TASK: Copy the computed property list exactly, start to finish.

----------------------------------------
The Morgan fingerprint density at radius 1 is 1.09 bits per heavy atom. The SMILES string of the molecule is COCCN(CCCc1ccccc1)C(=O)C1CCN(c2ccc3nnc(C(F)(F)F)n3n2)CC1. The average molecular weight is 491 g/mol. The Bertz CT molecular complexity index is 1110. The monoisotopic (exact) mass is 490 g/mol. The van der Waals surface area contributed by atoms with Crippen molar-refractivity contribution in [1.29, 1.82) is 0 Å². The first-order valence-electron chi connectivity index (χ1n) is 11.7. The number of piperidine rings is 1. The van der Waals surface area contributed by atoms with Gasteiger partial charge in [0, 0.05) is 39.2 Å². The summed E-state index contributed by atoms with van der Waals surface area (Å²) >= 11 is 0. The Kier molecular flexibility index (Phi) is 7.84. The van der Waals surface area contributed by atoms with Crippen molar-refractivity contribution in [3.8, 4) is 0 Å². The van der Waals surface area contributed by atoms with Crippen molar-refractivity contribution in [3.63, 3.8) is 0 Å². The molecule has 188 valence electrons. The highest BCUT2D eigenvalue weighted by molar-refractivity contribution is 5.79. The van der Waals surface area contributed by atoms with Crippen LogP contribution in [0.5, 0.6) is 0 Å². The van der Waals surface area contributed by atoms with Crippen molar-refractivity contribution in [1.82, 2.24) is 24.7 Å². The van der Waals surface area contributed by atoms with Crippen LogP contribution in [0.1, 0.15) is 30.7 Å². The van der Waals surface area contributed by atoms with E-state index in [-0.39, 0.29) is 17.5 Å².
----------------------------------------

The Morgan fingerprint density at radius 1 is 1.09 bits per heavy atom. The SMILES string of the molecule is COCCN(CCCc1ccccc1)C(=O)C1CCN(c2ccc3nnc(C(F)(F)F)n3n2)CC1. The average molecular weight is 491 g/mol. The Bertz CT molecular complexity index is 1110. The monoisotopic (exact) mass is 490 g/mol. The van der Waals surface area contributed by atoms with Crippen molar-refractivity contribution in [1.29, 1.82) is 0 Å². The first-order valence-electron chi connectivity index (χ1n) is 11.7. The number of piperidine rings is 1. The van der Waals surface area contributed by atoms with Gasteiger partial charge in [0, 0.05) is 39.2 Å². The summed E-state index contributed by atoms with van der Waals surface area (Å²) >= 11 is 0. The Kier molecular flexibility index (Phi) is 7.84. The van der Waals surface area contributed by atoms with Crippen molar-refractivity contribution in [3.8, 4) is 0 Å². The van der Waals surface area contributed by atoms with Crippen molar-refractivity contribution in [3.63, 3.8) is 0 Å². The molecule has 188 valence electrons. The highest BCUT2D eigenvalue weighted by molar-refractivity contribution is 5.79. The van der Waals surface area contributed by atoms with Crippen LogP contribution in [0.5, 0.6) is 0 Å². The van der Waals surface area contributed by atoms with Crippen molar-refractivity contribution in [1.82, 2.24) is 24.7 Å². The van der Waals surface area contributed by atoms with Crippen LogP contribution in [0.1, 0.15) is 30.7 Å². The van der Waals surface area contributed by atoms with E-state index in [-0.39, 0.29) is 17.5 Å².